La Sportiva Miura ReviewMarch 24, 2014
- Excels on all angles and rock types
- Comfortable fit
- Unique lacing system that is exceptionally easy to tie and untie
- Angled, low-profile toe box great for cracks, and all types of edging and face climbing
- Long break-in period
- Laces can blow out early
For sport, trad, big walls — good luck finding a better-fitting, better-performing do-it-all-well shoe. Just expect a long break-in period in which the shoe feels too stiff and clunky.
The La Sportiva Miura is a technical, high-performance, do-it-all, “quiver-of-one” climbing shoe.
The La Sportiva Miura, aka the “Bananas,” is a perennial favorite among climbers, so much so that if Sportiva ever stopped producing them, their Chiquita-brand colors would have to have to be retired in some kind of climbing shoe hall of fame. I’ve been through numerous pairs of the Miura, and they’ve been with me on everything from sport to trad, boulders to big-wall. I have a hard time imagining a better-fitting, better-performing do-it-all-well shoe.
The Miura has a long break-in period in which the shoe feels too stiff and clunky. Expect anywhere from one week to one month to break these shoes in, depending on how much you climb and how heavy you are.
The lacing system on the Miura is an ingenious and unique system that allows these shoes to be easily cinched down or opened up. Just pull the laces from the ends and the whole shoe cinches down around your foot—no needling through each criss-cross. However, the laces also tend to blow out early. Expect to replace the shoe laces before you have to get your Bananas resoled.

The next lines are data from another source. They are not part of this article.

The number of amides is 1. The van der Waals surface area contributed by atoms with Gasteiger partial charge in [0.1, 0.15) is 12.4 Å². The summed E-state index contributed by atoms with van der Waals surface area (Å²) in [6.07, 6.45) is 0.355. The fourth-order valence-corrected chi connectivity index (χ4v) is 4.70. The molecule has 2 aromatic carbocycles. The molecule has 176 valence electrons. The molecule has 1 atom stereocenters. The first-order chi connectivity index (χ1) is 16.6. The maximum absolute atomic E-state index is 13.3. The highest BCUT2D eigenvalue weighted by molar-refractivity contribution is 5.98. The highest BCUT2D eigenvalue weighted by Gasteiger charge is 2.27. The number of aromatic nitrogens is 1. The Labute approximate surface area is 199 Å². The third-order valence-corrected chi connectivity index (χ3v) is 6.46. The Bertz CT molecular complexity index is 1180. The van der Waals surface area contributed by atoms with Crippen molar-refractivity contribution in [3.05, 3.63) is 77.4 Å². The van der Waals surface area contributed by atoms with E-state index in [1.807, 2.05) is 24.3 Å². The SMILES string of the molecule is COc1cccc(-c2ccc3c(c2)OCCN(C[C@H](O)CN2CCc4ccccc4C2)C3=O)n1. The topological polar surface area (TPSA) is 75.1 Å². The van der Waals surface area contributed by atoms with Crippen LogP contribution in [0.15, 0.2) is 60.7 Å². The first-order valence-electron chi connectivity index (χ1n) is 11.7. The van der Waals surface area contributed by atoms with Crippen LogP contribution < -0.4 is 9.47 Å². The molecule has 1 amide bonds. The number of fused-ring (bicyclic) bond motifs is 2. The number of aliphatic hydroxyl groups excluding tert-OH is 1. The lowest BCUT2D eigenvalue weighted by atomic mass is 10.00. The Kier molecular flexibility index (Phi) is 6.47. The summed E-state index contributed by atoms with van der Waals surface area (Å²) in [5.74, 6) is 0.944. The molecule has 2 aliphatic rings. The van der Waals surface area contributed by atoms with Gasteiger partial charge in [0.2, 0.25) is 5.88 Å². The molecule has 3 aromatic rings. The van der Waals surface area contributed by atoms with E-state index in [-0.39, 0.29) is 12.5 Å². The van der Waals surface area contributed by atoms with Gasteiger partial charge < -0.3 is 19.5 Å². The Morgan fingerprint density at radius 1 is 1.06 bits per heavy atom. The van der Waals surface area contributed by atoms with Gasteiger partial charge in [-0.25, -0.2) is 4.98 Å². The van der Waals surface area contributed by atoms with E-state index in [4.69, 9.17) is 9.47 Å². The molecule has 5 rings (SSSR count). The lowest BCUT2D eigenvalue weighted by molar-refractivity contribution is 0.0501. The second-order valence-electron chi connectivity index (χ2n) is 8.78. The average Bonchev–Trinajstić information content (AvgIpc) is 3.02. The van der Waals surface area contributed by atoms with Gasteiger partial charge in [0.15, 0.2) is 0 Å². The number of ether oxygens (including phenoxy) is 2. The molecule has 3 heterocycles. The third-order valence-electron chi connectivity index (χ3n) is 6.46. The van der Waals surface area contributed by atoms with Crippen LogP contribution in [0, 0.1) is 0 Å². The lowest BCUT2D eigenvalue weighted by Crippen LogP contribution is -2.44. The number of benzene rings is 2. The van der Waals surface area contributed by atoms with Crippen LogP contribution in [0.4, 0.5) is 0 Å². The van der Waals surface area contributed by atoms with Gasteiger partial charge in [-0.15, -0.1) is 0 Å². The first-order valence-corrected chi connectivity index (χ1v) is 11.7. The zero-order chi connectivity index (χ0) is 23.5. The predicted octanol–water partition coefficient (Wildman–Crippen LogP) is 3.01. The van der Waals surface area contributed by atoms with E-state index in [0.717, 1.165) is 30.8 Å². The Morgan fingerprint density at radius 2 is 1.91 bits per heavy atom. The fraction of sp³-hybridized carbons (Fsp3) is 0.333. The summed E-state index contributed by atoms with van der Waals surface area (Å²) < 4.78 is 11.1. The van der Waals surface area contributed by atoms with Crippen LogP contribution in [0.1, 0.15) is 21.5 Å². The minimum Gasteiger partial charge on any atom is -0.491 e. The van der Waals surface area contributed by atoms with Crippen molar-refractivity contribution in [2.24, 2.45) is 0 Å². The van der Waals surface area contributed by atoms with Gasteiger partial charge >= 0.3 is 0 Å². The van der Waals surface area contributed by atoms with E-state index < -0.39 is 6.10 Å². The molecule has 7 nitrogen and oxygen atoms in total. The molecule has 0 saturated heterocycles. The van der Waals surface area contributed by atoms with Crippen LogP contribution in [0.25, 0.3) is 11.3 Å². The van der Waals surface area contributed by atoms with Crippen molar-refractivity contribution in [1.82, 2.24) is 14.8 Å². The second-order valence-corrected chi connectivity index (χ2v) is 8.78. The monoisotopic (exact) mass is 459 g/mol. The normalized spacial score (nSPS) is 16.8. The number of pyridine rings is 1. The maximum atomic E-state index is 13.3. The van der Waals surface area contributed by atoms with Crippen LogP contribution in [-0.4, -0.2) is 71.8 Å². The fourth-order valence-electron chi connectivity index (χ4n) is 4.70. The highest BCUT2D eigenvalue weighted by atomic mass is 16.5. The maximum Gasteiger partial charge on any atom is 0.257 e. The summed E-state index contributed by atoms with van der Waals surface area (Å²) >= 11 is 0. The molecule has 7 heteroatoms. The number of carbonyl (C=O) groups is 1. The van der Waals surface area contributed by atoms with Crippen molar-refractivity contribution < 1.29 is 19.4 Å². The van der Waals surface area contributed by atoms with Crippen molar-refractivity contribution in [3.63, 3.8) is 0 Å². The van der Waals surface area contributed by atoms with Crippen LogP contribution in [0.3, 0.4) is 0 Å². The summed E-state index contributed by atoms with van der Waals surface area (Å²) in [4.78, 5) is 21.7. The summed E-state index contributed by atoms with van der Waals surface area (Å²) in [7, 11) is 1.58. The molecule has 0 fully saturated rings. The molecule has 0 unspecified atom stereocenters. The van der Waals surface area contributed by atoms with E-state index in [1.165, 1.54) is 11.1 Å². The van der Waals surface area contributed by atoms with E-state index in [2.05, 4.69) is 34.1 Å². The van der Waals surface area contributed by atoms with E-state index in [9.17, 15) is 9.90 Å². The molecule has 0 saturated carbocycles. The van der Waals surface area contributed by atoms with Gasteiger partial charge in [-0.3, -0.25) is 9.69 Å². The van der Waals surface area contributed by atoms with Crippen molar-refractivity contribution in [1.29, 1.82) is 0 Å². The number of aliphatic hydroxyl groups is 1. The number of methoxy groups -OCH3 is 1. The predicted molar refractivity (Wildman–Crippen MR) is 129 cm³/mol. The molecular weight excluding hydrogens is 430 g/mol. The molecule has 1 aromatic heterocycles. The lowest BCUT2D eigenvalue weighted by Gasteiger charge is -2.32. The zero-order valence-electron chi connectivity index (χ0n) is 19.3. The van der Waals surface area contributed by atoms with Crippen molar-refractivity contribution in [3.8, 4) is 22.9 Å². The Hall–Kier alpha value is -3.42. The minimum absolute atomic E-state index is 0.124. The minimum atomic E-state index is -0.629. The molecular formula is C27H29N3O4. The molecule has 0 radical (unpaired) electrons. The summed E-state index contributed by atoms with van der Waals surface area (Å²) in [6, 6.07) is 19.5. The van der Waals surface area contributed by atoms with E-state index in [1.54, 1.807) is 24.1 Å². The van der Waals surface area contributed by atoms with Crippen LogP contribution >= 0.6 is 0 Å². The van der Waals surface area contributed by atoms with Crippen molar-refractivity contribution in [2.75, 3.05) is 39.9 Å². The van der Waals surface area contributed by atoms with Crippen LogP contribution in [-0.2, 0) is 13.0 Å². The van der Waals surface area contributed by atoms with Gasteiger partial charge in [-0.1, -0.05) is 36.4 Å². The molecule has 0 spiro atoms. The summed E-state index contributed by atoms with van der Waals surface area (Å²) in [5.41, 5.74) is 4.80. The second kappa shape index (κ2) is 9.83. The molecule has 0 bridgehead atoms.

This is a shoe that can be sized super tight for bouldering and sport-climbing, or loose for all-day wear. True Miura aficionados may own two or three pairs in an array of sizes for that reason.
Expect the Miura to stretch a half size.
The narrow low-profile toe shape lends itself to precision footwork, but the balance between sensitivity and stiffness is really what makes the Miura one of the best edging shoes on the market. The shoe uses Vibram XS Edge, a slightly harder rubber and a bit more durable.
The Miura really struggles on smears straight out of the box. But as the shoe breaks in, I find it performs well enough to never think twice about standing on blank granite spoons.
The low-profile toe box really comes into play for pockets, especially once the shoe is fully broken in and softens up.
The heel cup has a suction fit—no air pockets or dead space at all. It’s comfortable and my heel never slipped out of the shoe, even on the most demanding heel hooks. Toe hooking is adequate for all but extreme situations.
If I see a fearsome, hard-to-protect lieback corner crack, this is one of the first shoes that I would want to wear. The chiseled toe box adds a lot of security to your inner foot when foot-jamming in those situations. The shoe has great torsional stiffness for straight-in hand cracks, and there is enough sensitivity for finger cracks.
With a leather upper and a dentex lining, the Miura is extremely comfortable. The Miura doesn’t breathe super well—all-day wear will result in a sweaty foot. The slingshot rand cups all parts of your foot comfortably, with no hot spots and a perfect fit.
The Miura lasts a long time for a climbing shoe, so long as you don’t mind buying new shoe laces for it.